‘The enormous knowledge and skills required to track animals in the wild is one of our most indigenous art forms,’ says Deborah Calmeyer, CEO, and founder of ROAR AFRICA. ‘Wildlife tracking is an ancient skill set that evolved out of necessity, and has been critical to our survival as humans.’ As such it stands to reason that a skilled, knowledgeable tracker is as critical to a good safari experience, as he or she is in communicating the importance of conservation.

This concept was brought home to Deborah on a recent trip to the Kruger National Park when a wildlife tracker unobtrusively disembarked from the vehicle and strode off confidently into an area alive with many animals including The Big Five. ‘We were all in total awe at his sense of calm and confidence in the bush,’ says Deborah, who was all the more impressed when he radioed to report that he had located the 19-strong pride of lion they were longing to see. ‘His ability in tracking the lion spoor, predicting the behavior of the pride and then successfully leading us to them was thrilling for those of us who have long lost confidence in our senses.’

In days of old, the success of good tracking was so important to human survival that it was viewed as a mystical skill much like water divining. But in recent years, the decrease in wilderness areas as a result of rapid urbanization put these skills in danger. That is, until Tracker Academy- the first school of its kind, was opened in 2010.

The Tracker Academy was the realization of a long-held dream for ranger Alex van den Heever, who first identified the need for such a school when he started working as a game ranger in 1995. ‘My greatest gift was being assigned Renias Mhlongo as my tracking partner,’ says Alex.  ‘Renias’ knowledge – spanning some 32 years – was an incredible educational discovery for me,’ recalls Alex.  ‘I realized that there was no formal educational qualification that imparted tracking skills to a new generation and no organization which professionally trained and deployed trackers in conservation jobs for the benefit of the preservation of our wildlife and wilderness spaces.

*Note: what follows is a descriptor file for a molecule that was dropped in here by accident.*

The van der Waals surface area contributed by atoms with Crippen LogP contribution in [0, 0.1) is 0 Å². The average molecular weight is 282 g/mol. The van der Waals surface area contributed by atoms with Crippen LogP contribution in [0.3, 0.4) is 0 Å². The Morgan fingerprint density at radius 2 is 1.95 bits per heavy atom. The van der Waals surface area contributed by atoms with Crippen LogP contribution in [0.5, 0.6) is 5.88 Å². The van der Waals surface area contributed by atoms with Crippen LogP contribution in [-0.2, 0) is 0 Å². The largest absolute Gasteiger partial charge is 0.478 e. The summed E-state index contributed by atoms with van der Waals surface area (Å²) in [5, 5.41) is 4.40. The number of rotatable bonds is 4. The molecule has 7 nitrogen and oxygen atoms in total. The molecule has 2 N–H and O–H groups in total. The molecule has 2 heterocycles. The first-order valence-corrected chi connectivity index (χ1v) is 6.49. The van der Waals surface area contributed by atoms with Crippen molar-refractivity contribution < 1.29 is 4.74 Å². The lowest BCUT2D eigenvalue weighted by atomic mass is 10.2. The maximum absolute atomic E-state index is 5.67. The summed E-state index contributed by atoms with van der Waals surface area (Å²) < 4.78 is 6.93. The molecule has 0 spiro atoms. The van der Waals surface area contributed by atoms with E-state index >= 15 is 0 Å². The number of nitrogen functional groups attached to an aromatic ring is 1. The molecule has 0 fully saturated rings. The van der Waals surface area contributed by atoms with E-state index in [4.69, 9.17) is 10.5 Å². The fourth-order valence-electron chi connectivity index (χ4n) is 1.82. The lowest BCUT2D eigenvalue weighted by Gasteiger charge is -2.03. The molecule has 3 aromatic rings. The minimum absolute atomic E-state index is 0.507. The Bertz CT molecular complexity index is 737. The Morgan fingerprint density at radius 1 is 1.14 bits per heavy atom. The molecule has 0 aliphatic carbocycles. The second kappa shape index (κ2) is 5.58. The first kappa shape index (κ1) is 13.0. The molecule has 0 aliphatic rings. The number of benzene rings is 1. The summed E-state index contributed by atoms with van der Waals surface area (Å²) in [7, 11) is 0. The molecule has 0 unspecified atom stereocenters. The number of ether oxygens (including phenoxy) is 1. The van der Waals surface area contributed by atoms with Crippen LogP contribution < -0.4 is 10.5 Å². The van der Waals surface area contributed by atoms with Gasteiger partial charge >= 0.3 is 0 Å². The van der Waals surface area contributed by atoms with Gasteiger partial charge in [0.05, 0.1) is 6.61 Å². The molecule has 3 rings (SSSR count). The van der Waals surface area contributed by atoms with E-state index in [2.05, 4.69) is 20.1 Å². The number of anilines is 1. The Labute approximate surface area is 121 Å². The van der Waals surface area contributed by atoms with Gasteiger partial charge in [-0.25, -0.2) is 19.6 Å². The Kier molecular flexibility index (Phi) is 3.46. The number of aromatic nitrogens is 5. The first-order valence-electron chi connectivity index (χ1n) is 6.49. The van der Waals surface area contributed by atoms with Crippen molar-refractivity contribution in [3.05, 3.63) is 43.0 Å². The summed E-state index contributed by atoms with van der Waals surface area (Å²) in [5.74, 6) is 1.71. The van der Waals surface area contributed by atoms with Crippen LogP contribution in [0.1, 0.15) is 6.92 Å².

With Alex’s passion and the foresight of philanthropists, the Tracker Academy began to train unemployed community members with traditional tracking skills, in a course that is fully sponsored. The qualifying students find employment in the eco-tourism, anti-poaching, and animal monitoring industries – areas that are all critical to the preservation of Africa’s wildlife. The year-long course has students assigned work for a six month period at Samara and Londolozi Game Reserves. Students from the Kalahari region spend ten months at the Tswalu training base. It is an initiative that is producing well-trained and knowledgeable trackers who can contribute on a global level in the fields of environmental restoration, animal monitoring and habituation, specialized safaris, education and wildlife protection. Tracker Academy has recently developed an advanced tracker training program called Lead Tracker, which offers the opportunity to accredit and certify Trackers at a higher degree of tracking.

‘In this day and age there are few things more primordial and rewarding, if not a little daunting, than being let loose in a wild place, armed with just your senses and a dollop of intuition to guide you,’ says Deborah. ‘With an initiative like the Tracker Academy, we can rest assured that the next generation of trackers are learning from the traditions of those that have gone before, and that is worthy of applause.’
For more information on the Tracker Academy or if you would like us to include a tracking session or visit to the Tracker Academy in your safari itinerary, email us at welcome@roarafrica.com